Wednesday, March 26, 2014
The Joy of Journal Writing
I just finished a historical fiction novel today. It's one of the great joys about spring break = the ability to catch up with my reading! The format of this novel was a journal. Reading this book made me reflect on how much I loved keeping a journal when I was younger. I still keep a journal, but I write in it less often than I used to -- mostly due to time constraints. But the more I progress through the month writing these "Slices of Life," I realize that it's a choice. Writing daily is a choice, and I have to see it as a commitment of time. I always loved keeping a journal, for many reasons. Though many of my journals are comical to read now, it was a very special place in which to write my thoughts, emotions, and learnings about life. I have been motivated more and more lately to renew my journal writing habit.
There are several purposes for writing in a journal. Some of these are:
*Writing in a journal helps me to capture the events of the day.
*Journal writing is therapeutic.
*Writing in a journal may not help to literally solve problems, but it's very calming.
*Journal writing is a stress reliever.
*Writing in a journal helps me to think through situations.
*Journal writing is a great place for list-making.
*Writing in a journal promotes a sense of peace and helps me to think positively.
*Journal writing is a place for writing deepest thoughts. It's a confidant of sorts.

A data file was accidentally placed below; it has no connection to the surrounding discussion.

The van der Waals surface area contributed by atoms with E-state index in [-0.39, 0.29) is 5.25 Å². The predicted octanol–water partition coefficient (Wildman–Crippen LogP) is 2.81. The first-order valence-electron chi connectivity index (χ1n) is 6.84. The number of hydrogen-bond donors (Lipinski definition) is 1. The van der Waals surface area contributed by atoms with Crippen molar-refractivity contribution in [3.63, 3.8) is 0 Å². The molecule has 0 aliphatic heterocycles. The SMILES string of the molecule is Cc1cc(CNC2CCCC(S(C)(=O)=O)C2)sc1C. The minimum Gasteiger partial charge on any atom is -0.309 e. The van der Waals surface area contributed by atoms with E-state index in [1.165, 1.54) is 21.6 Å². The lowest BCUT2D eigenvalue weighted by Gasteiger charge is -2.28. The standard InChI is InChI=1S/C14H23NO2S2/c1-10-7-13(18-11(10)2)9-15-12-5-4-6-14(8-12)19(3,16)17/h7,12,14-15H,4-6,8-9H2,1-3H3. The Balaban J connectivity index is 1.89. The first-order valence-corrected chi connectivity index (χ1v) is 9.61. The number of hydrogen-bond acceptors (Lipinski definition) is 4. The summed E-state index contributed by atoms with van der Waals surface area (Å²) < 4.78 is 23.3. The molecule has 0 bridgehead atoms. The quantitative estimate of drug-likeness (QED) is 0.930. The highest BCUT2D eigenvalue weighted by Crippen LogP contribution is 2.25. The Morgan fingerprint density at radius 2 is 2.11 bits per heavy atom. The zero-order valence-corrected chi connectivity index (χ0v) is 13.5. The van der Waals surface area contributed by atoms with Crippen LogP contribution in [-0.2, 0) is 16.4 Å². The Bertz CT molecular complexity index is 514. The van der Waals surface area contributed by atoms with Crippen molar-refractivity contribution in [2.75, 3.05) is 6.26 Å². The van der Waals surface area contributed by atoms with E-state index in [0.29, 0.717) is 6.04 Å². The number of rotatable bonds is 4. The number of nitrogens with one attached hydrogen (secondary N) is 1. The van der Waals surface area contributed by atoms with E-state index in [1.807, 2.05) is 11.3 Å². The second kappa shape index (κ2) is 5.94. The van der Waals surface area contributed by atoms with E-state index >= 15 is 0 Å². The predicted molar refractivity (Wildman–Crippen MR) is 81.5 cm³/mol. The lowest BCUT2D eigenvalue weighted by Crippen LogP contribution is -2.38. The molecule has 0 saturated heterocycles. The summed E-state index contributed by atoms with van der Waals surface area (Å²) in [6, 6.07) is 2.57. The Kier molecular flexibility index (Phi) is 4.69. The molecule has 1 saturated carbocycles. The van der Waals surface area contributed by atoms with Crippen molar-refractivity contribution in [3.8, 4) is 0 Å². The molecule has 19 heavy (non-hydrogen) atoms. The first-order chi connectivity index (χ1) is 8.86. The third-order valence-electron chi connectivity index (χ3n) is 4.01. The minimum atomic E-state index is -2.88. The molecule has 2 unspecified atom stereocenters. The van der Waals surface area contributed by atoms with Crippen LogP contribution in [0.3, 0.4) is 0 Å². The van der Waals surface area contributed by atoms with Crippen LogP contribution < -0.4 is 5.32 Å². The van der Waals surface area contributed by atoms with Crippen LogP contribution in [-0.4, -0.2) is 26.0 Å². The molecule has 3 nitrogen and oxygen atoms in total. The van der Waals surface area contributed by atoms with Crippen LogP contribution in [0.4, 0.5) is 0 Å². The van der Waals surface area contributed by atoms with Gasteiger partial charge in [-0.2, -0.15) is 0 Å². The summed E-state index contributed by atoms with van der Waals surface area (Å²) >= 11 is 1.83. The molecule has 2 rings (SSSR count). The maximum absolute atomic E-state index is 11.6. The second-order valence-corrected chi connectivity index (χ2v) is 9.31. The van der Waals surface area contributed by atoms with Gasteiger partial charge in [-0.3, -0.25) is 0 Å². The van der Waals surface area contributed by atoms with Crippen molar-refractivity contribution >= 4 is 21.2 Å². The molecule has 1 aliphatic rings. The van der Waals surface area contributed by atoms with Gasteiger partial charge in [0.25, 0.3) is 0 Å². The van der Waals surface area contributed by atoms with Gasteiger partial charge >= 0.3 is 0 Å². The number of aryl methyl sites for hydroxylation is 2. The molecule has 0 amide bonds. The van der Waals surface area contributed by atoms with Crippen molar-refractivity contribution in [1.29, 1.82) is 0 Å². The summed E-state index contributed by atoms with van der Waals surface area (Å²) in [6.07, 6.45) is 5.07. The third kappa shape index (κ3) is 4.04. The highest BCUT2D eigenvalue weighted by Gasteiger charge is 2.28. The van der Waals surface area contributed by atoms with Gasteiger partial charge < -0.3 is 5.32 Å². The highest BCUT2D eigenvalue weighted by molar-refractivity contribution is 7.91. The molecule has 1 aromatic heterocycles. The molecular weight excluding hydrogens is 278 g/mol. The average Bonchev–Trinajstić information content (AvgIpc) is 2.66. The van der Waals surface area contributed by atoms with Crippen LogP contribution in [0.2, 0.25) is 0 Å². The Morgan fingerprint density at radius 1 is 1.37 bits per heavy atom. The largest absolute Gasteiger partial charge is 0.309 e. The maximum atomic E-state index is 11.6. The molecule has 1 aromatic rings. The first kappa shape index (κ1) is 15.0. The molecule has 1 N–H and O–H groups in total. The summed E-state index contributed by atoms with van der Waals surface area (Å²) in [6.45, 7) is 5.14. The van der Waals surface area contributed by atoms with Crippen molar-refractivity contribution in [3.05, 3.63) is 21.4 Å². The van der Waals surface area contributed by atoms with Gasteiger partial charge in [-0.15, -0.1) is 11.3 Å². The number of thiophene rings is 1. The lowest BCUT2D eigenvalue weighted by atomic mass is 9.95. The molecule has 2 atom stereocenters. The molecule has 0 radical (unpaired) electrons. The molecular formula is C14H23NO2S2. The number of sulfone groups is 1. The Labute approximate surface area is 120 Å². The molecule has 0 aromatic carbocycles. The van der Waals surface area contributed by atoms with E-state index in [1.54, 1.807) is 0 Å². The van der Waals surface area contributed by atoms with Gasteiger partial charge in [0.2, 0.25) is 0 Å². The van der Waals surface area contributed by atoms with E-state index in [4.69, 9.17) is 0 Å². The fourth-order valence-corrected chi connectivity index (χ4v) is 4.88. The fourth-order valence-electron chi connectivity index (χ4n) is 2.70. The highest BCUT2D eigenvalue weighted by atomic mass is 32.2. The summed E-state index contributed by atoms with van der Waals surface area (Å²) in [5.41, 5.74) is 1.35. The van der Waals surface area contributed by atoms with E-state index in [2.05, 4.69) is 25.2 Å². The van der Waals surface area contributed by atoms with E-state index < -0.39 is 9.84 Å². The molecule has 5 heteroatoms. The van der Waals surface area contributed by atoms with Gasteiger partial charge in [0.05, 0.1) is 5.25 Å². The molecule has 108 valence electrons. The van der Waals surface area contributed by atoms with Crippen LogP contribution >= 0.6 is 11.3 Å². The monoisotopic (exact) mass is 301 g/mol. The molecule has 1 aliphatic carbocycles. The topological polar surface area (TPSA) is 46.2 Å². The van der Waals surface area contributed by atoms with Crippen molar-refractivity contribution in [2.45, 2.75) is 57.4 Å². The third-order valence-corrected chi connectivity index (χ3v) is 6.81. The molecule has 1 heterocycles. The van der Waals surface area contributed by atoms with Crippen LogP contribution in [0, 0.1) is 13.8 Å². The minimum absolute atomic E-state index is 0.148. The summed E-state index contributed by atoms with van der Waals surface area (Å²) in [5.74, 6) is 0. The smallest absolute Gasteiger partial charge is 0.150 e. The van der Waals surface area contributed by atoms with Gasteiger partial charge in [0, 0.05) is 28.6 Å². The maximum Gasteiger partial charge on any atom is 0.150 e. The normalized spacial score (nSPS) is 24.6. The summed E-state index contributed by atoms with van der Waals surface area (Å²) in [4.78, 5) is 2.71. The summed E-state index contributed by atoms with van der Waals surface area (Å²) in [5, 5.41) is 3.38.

*Writing in a journal is a great place for setting goals.
*Journal writing is comforting.
*Writing in a journal helps with further writing ideas.
*Journal writing is a place to share sorrows, hopes, and fears.
*Writing in a journal helps to tell a life story.
I encourage my students to sometimes choose journal writing as a writing activity in their notebooks from time to time as well. I use the term, "Daily Pages," which is a term that Aimee Buckner uses in her book Notebook Know-How. This is one strategy that students can use to describe their day, what they are thinking about, or just as an old-fashioned "What I did Today" kind of entry. This type of writing doesn't take up the bulk of their writing in writing workshop, but I encourage students to write a "Daily Pages" entry every once in awhile in order to be reflective and thoughtful about their lives and daily happenings.
After all this talk about journal writing, I think I'm off to write an entry now!